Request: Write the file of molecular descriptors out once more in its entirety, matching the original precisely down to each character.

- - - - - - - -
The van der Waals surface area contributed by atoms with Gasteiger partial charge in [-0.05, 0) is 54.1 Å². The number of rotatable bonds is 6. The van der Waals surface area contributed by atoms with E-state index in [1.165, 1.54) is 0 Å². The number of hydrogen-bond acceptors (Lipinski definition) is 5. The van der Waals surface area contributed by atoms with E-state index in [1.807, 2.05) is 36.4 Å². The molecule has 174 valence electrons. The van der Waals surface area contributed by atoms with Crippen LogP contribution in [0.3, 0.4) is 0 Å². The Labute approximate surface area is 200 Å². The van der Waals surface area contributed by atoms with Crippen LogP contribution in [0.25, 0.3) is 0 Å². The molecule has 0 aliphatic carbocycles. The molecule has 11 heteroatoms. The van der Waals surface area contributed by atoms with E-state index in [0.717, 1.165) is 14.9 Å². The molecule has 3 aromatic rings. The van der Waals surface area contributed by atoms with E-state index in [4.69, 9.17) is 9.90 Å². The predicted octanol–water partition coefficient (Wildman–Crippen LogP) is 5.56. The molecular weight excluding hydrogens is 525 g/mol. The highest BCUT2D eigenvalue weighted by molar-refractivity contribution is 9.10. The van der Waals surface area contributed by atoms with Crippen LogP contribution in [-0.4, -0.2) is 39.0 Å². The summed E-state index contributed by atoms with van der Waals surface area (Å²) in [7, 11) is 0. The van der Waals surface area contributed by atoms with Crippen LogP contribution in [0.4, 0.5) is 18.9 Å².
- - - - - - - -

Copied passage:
The van der Waals surface area contributed by atoms with Gasteiger partial charge in [-0.05, 0) is 54.1 Å². The number of rotatable bonds is 6. The van der Waals surface area contributed by atoms with E-state index in [1.165, 1.54) is 0 Å². The number of hydrogen-bond acceptors (Lipinski definition) is 5. The van der Waals surface area contributed by atoms with E-state index in [1.807, 2.05) is 36.4 Å². The molecule has 174 valence electrons. The van der Waals surface area contributed by atoms with Crippen LogP contribution in [0.3, 0.4) is 0 Å². The Labute approximate surface area is 200 Å². The van der Waals surface area contributed by atoms with Crippen LogP contribution in [0.25, 0.3) is 0 Å². The molecule has 0 aliphatic carbocycles. The molecule has 11 heteroatoms. The van der Waals surface area contributed by atoms with E-state index in [0.717, 1.165) is 14.9 Å². The molecule has 3 aromatic rings. The van der Waals surface area contributed by atoms with E-state index in [4.69, 9.17) is 9.90 Å². The predicted octanol–water partition coefficient (Wildman–Crippen LogP) is 5.56. The molecular weight excluding hydrogens is 525 g/mol. The highest BCUT2D eigenvalue weighted by molar-refractivity contribution is 9.10. The van der Waals surface area contributed by atoms with Crippen LogP contribution in [-0.4, -0.2) is 39.0 Å². The summed E-state index contributed by atoms with van der Waals surface area (Å²) in [7, 11) is 0. The van der Waals surface area contributed by atoms with Crippen LogP contribution in [0.4, 0.5) is 18.9 Å².